What companies do with consumer data has always been a hot topic – and becomes hotter after every security breach, when consumers learn more about what can go wrong with their data and worry about the implications of their personal information in the wrong peoples’ hands. In the United States, most states and several cities now have laws about data breaches and many have laws regarding some form of consumer data protection. Europe has had a data protection law covering its residents for more than twenty years.
But the past twenty years have seen lots of changes in technology and in the way data can help consumers, so the European Union has refreshed the former law – the Data Protection Directive – with a more robust law, the General Data Protection Regulation (GDPR). But what exactly does GDPR entail for consumers? Let’s take a look.
What is GDPR?
The General Data Protection Regulation (GDPR) updates EU law to consider the internet, e-commerce, online advertising, and the increase in data driven marketing. Many of the provisions of the prior law are restated in the GDPR, but now companies face tougher fines for non-compliance. The new Regulation also requires companies to report breaches to their regulators and often to consumers, and allows people to ask what companies they work for and they do business with do with their data. Replacing the Data Protection Directive, GDPR is more of an evolution of existing rules rather than a revolution, but it brings in important changes and reduces the number of country-specific laws that will be allowed. These changes have been introduced due to the changing nature of the world we live, the volume and prevalence of data, and the value of personal data in an increasingly connected world.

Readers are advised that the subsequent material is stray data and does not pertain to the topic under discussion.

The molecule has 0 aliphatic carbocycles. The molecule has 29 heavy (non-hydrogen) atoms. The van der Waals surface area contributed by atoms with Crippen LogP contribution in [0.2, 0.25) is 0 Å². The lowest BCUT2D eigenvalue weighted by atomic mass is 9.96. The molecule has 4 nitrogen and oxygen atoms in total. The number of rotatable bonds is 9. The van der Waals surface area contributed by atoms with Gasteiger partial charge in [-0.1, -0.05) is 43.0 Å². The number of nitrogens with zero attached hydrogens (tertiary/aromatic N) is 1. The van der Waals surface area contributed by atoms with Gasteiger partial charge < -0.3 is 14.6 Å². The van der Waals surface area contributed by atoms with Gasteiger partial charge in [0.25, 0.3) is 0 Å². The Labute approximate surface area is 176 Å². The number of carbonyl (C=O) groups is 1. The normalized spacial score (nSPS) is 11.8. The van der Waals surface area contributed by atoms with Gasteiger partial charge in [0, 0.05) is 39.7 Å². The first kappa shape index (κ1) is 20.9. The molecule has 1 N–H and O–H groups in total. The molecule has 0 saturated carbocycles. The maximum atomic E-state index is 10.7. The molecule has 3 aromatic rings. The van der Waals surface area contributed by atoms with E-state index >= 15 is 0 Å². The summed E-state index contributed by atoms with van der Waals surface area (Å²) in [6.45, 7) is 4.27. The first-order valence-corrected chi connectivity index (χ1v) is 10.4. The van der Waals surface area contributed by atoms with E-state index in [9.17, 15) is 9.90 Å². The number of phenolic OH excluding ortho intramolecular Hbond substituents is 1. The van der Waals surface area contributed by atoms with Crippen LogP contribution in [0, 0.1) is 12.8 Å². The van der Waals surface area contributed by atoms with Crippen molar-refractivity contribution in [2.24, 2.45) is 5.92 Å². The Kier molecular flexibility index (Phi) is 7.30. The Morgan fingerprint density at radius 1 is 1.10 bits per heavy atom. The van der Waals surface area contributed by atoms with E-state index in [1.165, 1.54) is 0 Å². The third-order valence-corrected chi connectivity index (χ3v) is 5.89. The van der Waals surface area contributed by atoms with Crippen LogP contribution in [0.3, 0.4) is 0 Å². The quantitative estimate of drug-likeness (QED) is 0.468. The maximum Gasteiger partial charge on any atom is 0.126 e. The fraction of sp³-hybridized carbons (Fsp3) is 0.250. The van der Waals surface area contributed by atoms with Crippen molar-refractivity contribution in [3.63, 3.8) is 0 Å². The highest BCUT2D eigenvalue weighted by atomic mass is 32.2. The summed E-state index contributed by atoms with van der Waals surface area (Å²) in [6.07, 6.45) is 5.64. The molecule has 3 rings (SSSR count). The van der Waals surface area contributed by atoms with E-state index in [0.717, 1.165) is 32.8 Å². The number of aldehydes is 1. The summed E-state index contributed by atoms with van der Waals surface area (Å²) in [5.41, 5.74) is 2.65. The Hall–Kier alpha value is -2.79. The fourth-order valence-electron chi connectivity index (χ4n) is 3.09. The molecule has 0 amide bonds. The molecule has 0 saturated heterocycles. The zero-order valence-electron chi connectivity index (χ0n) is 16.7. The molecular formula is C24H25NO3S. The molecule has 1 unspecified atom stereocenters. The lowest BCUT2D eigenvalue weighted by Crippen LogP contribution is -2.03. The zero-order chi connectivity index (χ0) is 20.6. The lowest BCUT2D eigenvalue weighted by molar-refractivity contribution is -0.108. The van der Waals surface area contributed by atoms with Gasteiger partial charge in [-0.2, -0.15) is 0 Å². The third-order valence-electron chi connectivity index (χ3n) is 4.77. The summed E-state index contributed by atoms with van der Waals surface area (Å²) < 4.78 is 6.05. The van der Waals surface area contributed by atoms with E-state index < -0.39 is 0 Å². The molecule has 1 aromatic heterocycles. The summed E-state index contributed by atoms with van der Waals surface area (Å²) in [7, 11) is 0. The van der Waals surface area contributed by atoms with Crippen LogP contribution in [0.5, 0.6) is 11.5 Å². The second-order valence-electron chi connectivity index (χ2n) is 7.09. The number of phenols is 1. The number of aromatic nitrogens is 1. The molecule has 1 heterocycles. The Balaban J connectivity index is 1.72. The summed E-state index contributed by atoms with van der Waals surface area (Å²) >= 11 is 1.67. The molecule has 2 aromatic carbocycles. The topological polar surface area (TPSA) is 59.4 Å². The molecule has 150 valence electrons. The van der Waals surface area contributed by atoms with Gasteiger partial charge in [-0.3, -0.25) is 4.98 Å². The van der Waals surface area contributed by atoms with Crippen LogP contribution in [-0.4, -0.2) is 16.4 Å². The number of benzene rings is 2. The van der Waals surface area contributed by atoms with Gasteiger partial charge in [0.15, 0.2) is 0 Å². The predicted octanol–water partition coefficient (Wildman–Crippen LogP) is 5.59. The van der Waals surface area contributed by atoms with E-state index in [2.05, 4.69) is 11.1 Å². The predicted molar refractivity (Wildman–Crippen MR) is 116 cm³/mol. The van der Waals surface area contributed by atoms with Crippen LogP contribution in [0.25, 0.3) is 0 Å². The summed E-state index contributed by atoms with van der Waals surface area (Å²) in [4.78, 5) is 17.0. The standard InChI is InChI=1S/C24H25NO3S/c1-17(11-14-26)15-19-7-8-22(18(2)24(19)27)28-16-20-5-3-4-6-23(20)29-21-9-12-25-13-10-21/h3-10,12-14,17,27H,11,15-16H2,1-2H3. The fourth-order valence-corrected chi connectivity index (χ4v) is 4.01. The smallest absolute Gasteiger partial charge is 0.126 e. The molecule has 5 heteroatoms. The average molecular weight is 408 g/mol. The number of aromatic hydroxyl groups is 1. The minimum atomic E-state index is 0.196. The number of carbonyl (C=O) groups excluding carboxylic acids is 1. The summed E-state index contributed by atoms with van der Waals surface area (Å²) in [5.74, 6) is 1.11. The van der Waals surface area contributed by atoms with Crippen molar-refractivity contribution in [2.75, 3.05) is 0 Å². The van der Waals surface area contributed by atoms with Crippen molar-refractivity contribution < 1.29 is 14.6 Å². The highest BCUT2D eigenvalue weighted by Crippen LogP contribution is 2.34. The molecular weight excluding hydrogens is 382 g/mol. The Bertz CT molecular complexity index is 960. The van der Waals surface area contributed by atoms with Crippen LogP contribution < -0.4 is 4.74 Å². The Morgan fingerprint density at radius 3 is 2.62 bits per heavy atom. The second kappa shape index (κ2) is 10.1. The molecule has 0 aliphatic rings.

Who Does It Affect?
With enforcement of the Regulation starting on May 25th, 2018, it’s important to know what this legislation specifically impacts. The scope of “personal data” is broad, ranging from online identifiers such as IP addresses to social identities in addition to the usual names and contact information (both personal and work in the EU), but basically GDPR will cover anything that can be traced back to you as a specific individual, aiming to better enforce the protection of personal data as a basic human right. It protects the data of EU residents– in fact, it is irrelevant where a company collecting data is based in the world as long as they have EU customers. GDPR places a requirement on companies to “implement appropriate technical and organizational” measures to ensure the security of the personal data.
The Regulation requires companies to look at how they collect and store consumer data, keep records of certain kinds of consent, and be transparent about how they use personal data. The Regulation allows EU residents to ask companies questions about how their data was obtained, to opt out of marketing, and – in some cases – to ask that their data be deleted.
With GDPR enforcement fast approaching, the most important thing both companies and European Union consumers can do is be educated and prepared. Companies have to review their practices and make sure they are complying with the Regulation. Consumers need to know their rights and how GDPR will enable them to ask questions about what happens to their personal data. They’ll likely see more “consent” requests attached to any data collection – and notices about data breaches. But like any new law, the true meaning of the GDPR regarding consumer data may take years of court cases to truly unravel.
Gary Davis Feb 18
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